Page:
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Microsoft Opens Up the Video Game World to Millions of Disabled Players

Chris Morris
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Microsoft Opens Up the Video Game World to Millions of Disabled Players

and have launched high profile inclusive projects in observation of 2018’s Global Accessibility Awareness Day, helping people with disabilities both shape the technological future and better enjoy it.

Microsoft has introduced an adaptive controller for its Xbox console and PCs, which will help gamers with disabilities play games. Apple, meanwhile, is bringing its Everyone Can Code program to schools for people who are deaf, blind, or have some other accessibility limitation.

Microsoft’s controller, which will cost $100 when it’s released later this year, does away with things like directional pads, triggers, and the standard A/B/Y/X buttons. Instead, it has two large buttons and a number of ports on the back, letting players customize the controller to their individual needs. The buttons can be mounted to a wheelchair or table and the large black buttons can be controlled by a user’s foot.



"In the U.S. we estimate that 14% of Xbox One gamers have a temporary mobility limitation and that 8% of gamers have a permanent mobility limitation,” said Navin Kumar, director of product marketing for Xbox accessories. “We felt like we needed to do more for this audience."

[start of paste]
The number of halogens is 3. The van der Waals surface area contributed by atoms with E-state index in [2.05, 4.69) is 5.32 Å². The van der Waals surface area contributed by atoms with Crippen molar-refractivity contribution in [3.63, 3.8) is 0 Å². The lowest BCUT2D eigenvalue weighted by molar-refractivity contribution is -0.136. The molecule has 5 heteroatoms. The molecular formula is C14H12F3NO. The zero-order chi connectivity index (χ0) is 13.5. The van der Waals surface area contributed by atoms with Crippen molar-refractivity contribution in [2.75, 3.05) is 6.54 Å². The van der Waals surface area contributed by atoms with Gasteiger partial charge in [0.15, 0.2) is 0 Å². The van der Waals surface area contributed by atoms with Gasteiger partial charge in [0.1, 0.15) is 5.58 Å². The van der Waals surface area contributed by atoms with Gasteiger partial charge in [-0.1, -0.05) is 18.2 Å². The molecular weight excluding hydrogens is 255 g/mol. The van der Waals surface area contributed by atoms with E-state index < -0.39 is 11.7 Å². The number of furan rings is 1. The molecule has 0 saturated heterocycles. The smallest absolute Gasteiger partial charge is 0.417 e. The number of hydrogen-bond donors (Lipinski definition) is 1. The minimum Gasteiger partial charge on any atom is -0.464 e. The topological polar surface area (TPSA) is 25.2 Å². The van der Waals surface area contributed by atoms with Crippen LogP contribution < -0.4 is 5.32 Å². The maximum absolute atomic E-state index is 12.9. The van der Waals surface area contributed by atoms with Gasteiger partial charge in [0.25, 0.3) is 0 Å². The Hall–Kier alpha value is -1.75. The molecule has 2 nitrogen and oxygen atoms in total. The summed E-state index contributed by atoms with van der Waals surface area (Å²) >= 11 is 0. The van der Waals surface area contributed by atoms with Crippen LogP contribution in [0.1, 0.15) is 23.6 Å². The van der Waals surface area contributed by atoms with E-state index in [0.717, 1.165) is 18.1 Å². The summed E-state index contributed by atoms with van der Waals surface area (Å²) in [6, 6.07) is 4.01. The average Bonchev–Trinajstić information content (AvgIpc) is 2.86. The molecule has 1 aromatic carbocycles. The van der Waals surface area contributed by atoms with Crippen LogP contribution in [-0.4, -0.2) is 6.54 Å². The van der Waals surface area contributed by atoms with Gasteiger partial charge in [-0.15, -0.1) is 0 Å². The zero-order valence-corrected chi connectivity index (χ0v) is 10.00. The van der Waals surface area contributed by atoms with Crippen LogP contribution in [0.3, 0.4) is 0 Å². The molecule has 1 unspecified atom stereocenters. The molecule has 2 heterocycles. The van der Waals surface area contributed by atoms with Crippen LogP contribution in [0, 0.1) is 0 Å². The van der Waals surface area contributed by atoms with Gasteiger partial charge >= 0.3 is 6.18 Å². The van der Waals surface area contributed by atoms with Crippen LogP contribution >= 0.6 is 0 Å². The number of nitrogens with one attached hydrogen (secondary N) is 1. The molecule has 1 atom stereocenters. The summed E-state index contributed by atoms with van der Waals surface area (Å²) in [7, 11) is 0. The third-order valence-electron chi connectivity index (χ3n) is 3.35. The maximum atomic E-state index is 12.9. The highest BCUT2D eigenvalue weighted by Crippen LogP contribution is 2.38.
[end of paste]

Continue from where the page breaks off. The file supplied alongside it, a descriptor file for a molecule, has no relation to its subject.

The company worked with The AbleGamers Charity, The Cerebral Palsy Foundation, SpecialEffect, Warfighter Engaged, and Craig Hospital in the design of the adaptive controller to ensure it met a wide variety of needs.

Apple, meanwhile, will roll out the free courses for blind and deaf app coders this fall. It will work, initially, with eight schools for the blind and deaf in California, New York, Austin, and three other sites. The company is also hosting accessibility-related events and sessions for customers all month.


"Apple's mission is to make products as accessible as possible," said Apple CEO Tim Cook. "We created Everyone Can Code because we believe all students deserve an opportunity to learn the language of technology. We hope to bring Everyone Can Code to even more schools around the world serving students with disabilities."

See original article on Fortune.com

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